By adjusting all the body segments via their respective ball joints, Dragreder can be "straightened" to reveal the entire figure's massive length. ^^

A "straightened" Dragreder. ^^

Overall length of Dragreder is close to 60cm!

Combination of "
∩ U ∩ U ∩ U" twisted segments to create the straight body.

Large ball joints connect between the segments.
The vertical slit on each of the joint's bases help to minimize the risk of the joint breaking when it's turned.

There's enough space between each segment for the ball joint to be rotated freely.

With its leg panels and tail removed, the segments can be bent to show Dragreder in a completely curled up pose. ^^

From the bottom, the body segments form a shuriken-like pattern. ^^

Apart from the movable body segments, Dragreder has plenty of other interesting gimmicks:

Like Drag Claw, the lower jaw of Dragreder can be opened/closed.

Neatly molded line details painted in metallic black form the palate, and floor of Dragreder mouth. ^^

Comparison with Drag Claw.
Proportion wise, it seems that Drag Claw is shorter, but wider at the same time to give it a more punching glove-look as one of Kamen Rider Ryuki's handheld weapons.

Dragreder has a wider jaw expansion as compared to Drag Claw as well.

Swivel and hinge combinational joints for the elbows/hips. The same flexible articulation range can be seen on the ankle joints as well, even though their designs are different.

The leg panels can be removed to form Drag Shields.

A small straight peg connects the armor panel to the designated body segment on Dragreder.

Said straight peg is actually sitting on top of a ball-type joint.

More images of the two Drag Shields.

The rear side of the armor panels is painted in matte black, which helps to emphasize the depth. This is a painting technique I usually perform on my Gunplas. ^^

To equip the armor panels onto Kamen Rider Ryuki, the two buttons on its shoulders must be detached first.

Much like the forearm buttons shown in Part 2, there are molded labels of "L" and "R" behind the shoulder buttons to help differentiate the side each of them belongs to. Funnily, the letters seem to be mirrored in appearance. ^^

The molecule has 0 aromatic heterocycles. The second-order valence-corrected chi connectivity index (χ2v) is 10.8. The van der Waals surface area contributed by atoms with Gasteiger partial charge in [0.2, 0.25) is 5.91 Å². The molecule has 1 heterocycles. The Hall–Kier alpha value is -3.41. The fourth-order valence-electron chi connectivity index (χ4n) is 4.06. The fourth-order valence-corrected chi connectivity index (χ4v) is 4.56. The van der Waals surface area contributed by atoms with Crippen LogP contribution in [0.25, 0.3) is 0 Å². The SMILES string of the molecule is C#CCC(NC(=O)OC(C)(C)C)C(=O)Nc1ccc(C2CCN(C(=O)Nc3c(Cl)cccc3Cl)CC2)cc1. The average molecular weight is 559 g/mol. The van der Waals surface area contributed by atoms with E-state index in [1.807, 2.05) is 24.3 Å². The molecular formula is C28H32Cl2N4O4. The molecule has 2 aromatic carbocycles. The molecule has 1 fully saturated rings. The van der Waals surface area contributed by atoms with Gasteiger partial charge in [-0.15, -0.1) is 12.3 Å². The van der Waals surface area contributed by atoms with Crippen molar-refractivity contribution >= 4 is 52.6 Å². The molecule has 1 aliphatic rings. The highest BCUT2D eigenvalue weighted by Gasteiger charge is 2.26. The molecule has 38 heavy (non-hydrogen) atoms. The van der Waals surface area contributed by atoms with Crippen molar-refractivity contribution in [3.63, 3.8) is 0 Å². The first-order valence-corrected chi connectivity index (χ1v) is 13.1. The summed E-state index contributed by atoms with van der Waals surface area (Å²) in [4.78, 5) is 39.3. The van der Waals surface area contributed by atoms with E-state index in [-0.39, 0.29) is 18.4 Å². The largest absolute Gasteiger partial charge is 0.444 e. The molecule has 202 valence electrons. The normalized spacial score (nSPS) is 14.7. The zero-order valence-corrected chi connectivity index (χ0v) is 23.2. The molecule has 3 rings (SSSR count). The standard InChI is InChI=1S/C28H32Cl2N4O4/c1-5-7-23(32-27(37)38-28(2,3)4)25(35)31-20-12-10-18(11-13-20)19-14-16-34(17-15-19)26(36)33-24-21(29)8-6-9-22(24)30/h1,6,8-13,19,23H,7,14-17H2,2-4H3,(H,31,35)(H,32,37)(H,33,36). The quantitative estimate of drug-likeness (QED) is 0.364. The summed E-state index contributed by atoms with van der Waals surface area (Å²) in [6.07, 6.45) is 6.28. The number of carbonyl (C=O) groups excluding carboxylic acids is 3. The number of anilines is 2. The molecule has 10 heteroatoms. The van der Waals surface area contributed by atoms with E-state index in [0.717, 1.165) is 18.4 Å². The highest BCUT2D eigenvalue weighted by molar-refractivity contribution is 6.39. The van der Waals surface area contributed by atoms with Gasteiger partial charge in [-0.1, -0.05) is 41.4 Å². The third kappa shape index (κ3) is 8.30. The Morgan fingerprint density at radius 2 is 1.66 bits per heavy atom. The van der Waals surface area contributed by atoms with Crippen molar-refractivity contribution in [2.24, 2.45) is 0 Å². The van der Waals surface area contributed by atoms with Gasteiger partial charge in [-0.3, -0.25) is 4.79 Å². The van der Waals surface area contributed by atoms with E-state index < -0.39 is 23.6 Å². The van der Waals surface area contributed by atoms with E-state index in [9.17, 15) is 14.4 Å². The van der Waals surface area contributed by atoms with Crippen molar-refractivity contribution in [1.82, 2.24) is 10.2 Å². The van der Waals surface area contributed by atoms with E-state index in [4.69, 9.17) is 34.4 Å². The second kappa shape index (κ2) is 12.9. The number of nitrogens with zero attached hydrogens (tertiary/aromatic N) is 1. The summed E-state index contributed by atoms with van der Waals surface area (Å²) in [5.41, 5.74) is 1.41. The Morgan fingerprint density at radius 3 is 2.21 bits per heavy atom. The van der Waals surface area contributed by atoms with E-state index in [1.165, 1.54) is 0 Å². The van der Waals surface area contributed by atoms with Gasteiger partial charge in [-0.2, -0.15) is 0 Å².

Kamen Rider Ryuki equipped with Drag Shields.

Using the ball joints behind the panels, the shields can be posed in a very flexible range of positions.

The ball joints themselves can actually be removed.

Very accurate silver paintwork around the ball joints. ^^

Two handle parts with ball joints, which are not connected to Dragreder in any way will allow Drag Shield to become handheld weapons for Kamen Rider Ryuki.

With the handle part attached to vacant joint slot.
Attaching the hand unit to the handle before assembling the whole component onto the figure makes weapon configuration a lot easier than the conventional, "brute" method of attaching the shield to the figure. ^^

Kamen Rider Ryuki with handheld Drag Shields.

The tail is the only segment on Dragreder that is without a ball-type joint. Drag Saber can only swivel around the tail joint.

A straight peg that plugs into the pommel of Drag Saber also functions as its swivel joint as mentioned above.

Drag Saber.
Apart from its beautiful shape, the sword's detailing is amazing. ^^

Not exactly a sword per se, Drag Saber looks more like a scimitar instead. ^^

Closeups on the great details of the weapons.

One side of the handle has a patch of smeared excessive paint, but it doesn't affect the overall look too badly.

As mentioned in Part 2, there are two pairs of hand units for Kamen Rider Ryuki to hold the sword.

Subtle, but noticeable difference in the look of the handgrip due to the different palm cavities of the two hand unit types.
For that, the poses with the sword are going to be slightly different between the two hand unit types as well.

A preview of more sword action to come. ^^

A look at the Kamen Rider Ryuki's articulation design and posability next. ^^